Merchant of Death
Money, Guns, Planes, and the Man Who Makes War Possible

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Some Corrections at Year's End
Michael Grunberg, who has acted as a consultant to Sandline, a Private Military Company, has pointed out some errors of fact in my Dec. 9 posting on Tim Spicer and Aegis. After a surprisingly civil discussion, it is clear I, in fact, made several there and elsewhere, which I would like to correct as the year ends.

1) Tim Spicer did not found Executive Outcomes. Neither did Anthony Buckingham. Both were involved in working with Sandline.

2) Mr Grundberg points out that Sandline's military expedition in Papua New Guinea was not illegal, but signed by an elected government and later held to be valid by several courts. I was unaware of the courts findings.

3) Mr. Grundberg says military services (from Sandline and Executive Outcomes, I presume) were never exchanged for mineral concessions, and that Mr. Sanjivan Ruprah was never associated with Branch Energy. I have documents showing Mr. Ruprah at least held himself out, on letterhead stationary, to be an executive of Branch Energy (Kenya). My inference on the exchange of services was taken from numerous public sources, including the following, from a Dec. 20, 2000 U.N. Panel of Experts Report on Liberia to the U.N. Security Council:

“A Kenyan national named Sanjivan Ruprah plays a key role in Liberia's airline registry and in the arms trade. Before his involvement in Liberia, Sanjivan Ruprah had mining interests in Kenya, and was associated with Branch Energy (Kenya). Branch Energy owned diamond mining rights in Sierra Leone, and introduced the private military company, Executive Outcomes to the government there in 1995. Ruprah is also known as an arms broker. He has worked in South Africa with Roelf van Heerden, a former colleague from Executive Outcomes, and together they have done business in Rwanda, the Democratic Republic of the Congo and elsewhere. Ruprah was once in charge of an airline in Kenya, Simba Airlines, until investigations into financial irregularities forced the company's closure."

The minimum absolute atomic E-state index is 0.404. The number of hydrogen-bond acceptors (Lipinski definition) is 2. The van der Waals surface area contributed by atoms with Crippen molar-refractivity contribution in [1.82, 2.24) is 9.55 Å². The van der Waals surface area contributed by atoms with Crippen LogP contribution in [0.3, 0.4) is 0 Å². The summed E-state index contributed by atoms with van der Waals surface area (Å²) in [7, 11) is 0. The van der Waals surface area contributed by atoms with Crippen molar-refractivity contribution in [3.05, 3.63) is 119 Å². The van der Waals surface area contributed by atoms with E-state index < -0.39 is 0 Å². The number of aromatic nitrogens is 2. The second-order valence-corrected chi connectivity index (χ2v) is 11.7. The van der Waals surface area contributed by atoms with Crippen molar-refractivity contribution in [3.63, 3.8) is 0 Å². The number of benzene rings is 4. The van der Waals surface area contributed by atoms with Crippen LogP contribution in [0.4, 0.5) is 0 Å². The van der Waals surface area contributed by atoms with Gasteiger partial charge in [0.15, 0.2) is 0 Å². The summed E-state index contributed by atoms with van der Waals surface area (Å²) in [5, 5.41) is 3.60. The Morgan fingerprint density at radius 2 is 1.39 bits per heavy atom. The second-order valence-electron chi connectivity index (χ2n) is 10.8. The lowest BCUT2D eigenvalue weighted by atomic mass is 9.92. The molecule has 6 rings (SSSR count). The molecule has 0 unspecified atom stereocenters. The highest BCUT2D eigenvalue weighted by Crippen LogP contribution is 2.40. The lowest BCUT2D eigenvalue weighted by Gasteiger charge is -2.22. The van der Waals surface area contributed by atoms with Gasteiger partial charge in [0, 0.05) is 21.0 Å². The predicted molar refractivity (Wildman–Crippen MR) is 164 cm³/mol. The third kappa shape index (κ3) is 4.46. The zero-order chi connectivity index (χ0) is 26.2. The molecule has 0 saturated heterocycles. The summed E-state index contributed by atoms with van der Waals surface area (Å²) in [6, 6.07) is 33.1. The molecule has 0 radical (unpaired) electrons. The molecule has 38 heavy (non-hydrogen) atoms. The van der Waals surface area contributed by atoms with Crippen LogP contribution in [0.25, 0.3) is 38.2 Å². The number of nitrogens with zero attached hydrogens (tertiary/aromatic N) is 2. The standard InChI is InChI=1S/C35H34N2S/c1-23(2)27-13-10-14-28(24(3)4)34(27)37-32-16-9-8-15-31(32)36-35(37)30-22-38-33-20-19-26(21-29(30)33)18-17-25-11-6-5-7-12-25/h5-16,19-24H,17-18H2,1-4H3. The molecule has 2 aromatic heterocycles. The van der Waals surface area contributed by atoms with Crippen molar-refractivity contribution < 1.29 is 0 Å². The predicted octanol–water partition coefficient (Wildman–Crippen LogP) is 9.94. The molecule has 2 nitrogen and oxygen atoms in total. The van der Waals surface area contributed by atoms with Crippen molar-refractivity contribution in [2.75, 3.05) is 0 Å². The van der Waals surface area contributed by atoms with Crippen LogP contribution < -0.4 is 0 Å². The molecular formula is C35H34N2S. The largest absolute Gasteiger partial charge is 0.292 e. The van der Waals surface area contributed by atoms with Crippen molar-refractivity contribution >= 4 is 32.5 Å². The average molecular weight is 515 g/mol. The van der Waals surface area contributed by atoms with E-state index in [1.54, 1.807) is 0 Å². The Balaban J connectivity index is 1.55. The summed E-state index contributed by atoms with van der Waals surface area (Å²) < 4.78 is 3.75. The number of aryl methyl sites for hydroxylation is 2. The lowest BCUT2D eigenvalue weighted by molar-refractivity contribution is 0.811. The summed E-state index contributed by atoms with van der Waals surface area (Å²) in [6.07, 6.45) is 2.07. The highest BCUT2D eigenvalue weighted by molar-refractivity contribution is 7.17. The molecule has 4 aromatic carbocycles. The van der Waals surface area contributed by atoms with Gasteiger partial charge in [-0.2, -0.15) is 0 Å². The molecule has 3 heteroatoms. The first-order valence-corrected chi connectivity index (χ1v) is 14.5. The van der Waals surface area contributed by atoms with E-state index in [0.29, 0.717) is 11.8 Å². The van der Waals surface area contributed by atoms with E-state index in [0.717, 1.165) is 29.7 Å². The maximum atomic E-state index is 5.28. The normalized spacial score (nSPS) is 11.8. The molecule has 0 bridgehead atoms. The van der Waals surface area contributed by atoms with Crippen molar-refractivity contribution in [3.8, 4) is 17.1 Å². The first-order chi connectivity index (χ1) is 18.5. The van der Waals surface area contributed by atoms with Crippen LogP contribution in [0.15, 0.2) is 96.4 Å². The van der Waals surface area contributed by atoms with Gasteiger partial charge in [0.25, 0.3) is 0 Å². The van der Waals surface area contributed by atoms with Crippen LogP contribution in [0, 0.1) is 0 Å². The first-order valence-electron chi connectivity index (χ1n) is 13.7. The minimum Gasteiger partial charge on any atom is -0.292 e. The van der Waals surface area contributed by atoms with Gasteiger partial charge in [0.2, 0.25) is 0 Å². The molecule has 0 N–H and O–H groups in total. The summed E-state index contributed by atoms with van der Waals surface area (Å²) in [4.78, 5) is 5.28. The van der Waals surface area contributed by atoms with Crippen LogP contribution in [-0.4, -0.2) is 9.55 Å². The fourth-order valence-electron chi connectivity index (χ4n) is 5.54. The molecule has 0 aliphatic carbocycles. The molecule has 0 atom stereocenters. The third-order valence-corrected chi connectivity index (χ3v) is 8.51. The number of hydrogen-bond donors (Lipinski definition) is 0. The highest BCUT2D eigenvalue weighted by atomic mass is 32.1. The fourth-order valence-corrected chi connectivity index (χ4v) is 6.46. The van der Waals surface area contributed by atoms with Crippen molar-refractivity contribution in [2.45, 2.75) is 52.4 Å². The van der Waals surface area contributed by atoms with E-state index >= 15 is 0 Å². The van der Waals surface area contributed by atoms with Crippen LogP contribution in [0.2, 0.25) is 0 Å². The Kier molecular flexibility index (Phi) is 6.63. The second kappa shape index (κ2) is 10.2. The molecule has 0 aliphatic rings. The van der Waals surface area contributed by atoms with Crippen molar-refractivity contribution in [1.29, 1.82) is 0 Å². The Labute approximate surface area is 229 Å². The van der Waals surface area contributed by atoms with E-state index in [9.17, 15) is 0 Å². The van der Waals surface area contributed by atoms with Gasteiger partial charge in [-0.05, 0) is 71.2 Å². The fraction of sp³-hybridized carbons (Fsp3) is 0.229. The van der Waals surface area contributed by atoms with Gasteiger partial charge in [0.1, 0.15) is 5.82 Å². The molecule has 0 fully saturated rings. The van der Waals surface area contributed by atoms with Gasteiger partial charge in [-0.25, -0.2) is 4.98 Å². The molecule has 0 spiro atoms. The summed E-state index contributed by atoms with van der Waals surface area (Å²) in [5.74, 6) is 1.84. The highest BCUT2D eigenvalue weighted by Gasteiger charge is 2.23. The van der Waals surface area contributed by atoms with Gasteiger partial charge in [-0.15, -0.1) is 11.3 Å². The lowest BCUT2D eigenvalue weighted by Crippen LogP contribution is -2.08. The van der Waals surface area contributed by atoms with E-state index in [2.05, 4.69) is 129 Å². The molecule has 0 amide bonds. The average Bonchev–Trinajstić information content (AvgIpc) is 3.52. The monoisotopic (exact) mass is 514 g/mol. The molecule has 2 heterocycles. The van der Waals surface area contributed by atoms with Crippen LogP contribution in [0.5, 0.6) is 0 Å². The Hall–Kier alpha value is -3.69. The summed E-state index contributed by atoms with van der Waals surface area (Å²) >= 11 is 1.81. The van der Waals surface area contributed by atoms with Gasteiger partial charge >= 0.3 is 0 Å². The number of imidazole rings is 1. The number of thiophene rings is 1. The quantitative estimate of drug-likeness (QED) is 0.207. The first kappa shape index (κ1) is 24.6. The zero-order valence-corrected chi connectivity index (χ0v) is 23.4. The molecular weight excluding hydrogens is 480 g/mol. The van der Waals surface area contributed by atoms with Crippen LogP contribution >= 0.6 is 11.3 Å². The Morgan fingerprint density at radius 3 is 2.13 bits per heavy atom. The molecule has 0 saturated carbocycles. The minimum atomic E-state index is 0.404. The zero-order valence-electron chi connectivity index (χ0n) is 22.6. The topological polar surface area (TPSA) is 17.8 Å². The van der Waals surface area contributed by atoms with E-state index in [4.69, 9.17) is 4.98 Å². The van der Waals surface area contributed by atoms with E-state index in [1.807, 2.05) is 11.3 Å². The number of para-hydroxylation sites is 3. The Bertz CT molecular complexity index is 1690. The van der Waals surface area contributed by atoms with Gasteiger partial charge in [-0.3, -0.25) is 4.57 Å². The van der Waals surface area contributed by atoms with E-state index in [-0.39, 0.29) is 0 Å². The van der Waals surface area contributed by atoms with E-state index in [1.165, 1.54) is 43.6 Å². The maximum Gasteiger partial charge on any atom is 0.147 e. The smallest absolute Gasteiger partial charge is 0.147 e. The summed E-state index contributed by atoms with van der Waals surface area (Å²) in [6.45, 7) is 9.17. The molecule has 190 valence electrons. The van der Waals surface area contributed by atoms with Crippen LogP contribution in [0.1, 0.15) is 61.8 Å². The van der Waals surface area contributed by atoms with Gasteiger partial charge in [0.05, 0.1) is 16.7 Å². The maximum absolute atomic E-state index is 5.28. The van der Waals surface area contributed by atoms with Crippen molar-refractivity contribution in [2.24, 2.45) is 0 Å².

On other issues, errors of commission and omission:

I seem to have been wrong in linking the Nigeria jet crash to possible nefarious activities. No evidence seems to have turned up to substantiate that theory.

Because of other work commitments, I have not followed Africa and terrorism develpments there as well and as often as I had hoped.

I may not have made it clear that, despite the multiple problems in effectively dealing with terror finance issues, there are a remarkable number of good, smart people who have spent their time and talent to cut off the flow of funds. I often criticize the efforts, which, on a macro level, remain woeful. But to those often frustrated and seldom recognized individuals working hard within the system to make us safer, thank you.

Any other thoughts are welcome.

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